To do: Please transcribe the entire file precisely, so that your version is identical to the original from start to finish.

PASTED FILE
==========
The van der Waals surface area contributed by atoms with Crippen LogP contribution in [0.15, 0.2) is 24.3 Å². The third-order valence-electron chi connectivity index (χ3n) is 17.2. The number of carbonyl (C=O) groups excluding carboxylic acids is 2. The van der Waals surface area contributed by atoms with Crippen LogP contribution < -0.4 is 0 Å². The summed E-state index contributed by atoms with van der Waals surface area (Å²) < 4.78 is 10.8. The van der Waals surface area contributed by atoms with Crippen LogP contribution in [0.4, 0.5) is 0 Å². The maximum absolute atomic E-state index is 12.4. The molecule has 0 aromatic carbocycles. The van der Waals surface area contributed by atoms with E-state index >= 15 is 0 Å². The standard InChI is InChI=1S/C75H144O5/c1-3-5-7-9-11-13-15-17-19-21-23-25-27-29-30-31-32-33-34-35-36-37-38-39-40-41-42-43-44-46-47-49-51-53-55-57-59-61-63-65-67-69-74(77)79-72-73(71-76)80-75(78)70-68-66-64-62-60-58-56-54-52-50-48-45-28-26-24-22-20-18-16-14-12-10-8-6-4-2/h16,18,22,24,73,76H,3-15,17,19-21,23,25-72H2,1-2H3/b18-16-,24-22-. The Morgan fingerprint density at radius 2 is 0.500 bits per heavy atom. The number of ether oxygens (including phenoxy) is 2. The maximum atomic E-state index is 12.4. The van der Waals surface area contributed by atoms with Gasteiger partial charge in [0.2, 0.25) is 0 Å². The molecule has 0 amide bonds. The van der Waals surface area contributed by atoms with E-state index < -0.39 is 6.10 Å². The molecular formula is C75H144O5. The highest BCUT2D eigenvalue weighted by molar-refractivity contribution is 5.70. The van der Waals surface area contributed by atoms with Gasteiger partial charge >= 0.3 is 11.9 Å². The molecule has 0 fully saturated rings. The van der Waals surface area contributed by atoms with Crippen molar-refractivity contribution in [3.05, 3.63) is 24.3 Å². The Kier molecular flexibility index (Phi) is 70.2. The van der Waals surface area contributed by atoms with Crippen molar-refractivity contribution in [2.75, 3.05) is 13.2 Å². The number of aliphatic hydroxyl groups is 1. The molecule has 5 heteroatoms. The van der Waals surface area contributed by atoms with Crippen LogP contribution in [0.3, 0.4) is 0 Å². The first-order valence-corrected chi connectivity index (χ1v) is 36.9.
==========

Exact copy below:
The van der Waals surface area contributed by atoms with Crippen LogP contribution in [0.15, 0.2) is 24.3 Å². The third-order valence-electron chi connectivity index (χ3n) is 17.2. The number of carbonyl (C=O) groups excluding carboxylic acids is 2. The van der Waals surface area contributed by atoms with Crippen LogP contribution < -0.4 is 0 Å². The summed E-state index contributed by atoms with van der Waals surface area (Å²) < 4.78 is 10.8. The van der Waals surface area contributed by atoms with Crippen LogP contribution in [0.4, 0.5) is 0 Å². The maximum absolute atomic E-state index is 12.4. The molecule has 0 aromatic carbocycles. The van der Waals surface area contributed by atoms with E-state index >= 15 is 0 Å². The standard InChI is InChI=1S/C75H144O5/c1-3-5-7-9-11-13-15-17-19-21-23-25-27-29-30-31-32-33-34-35-36-37-38-39-40-41-42-43-44-46-47-49-51-53-55-57-59-61-63-65-67-69-74(77)79-72-73(71-76)80-75(78)70-68-66-64-62-60-58-56-54-52-50-48-45-28-26-24-22-20-18-16-14-12-10-8-6-4-2/h16,18,22,24,73,76H,3-15,17,19-21,23,25-72H2,1-2H3/b18-16-,24-22-. The Morgan fingerprint density at radius 2 is 0.500 bits per heavy atom. The number of ether oxygens (including phenoxy) is 2. The maximum atomic E-state index is 12.4. The van der Waals surface area contributed by atoms with Gasteiger partial charge in [0.2, 0.25) is 0 Å². The molecule has 0 amide bonds. The van der Waals surface area contributed by atoms with E-state index < -0.39 is 6.10 Å². The molecular formula is C75H144O5. The highest BCUT2D eigenvalue weighted by molar-refractivity contribution is 5.70. The van der Waals surface area contributed by atoms with Gasteiger partial charge >= 0.3 is 11.9 Å². The molecule has 0 fully saturated rings. The van der Waals surface area contributed by atoms with Crippen molar-refractivity contribution in [3.05, 3.63) is 24.3 Å². The Kier molecular flexibility index (Phi) is 70.2. The van der Waals surface area contributed by atoms with Crippen molar-refractivity contribution in [2.75, 3.05) is 13.2 Å². The number of aliphatic hydroxyl groups is 1. The molecule has 5 heteroatoms. The van der Waals surface area contributed by atoms with Crippen LogP contribution in [0.3, 0.4) is 0 Å². The first-order valence-corrected chi connectivity index (χ1v) is 36.9.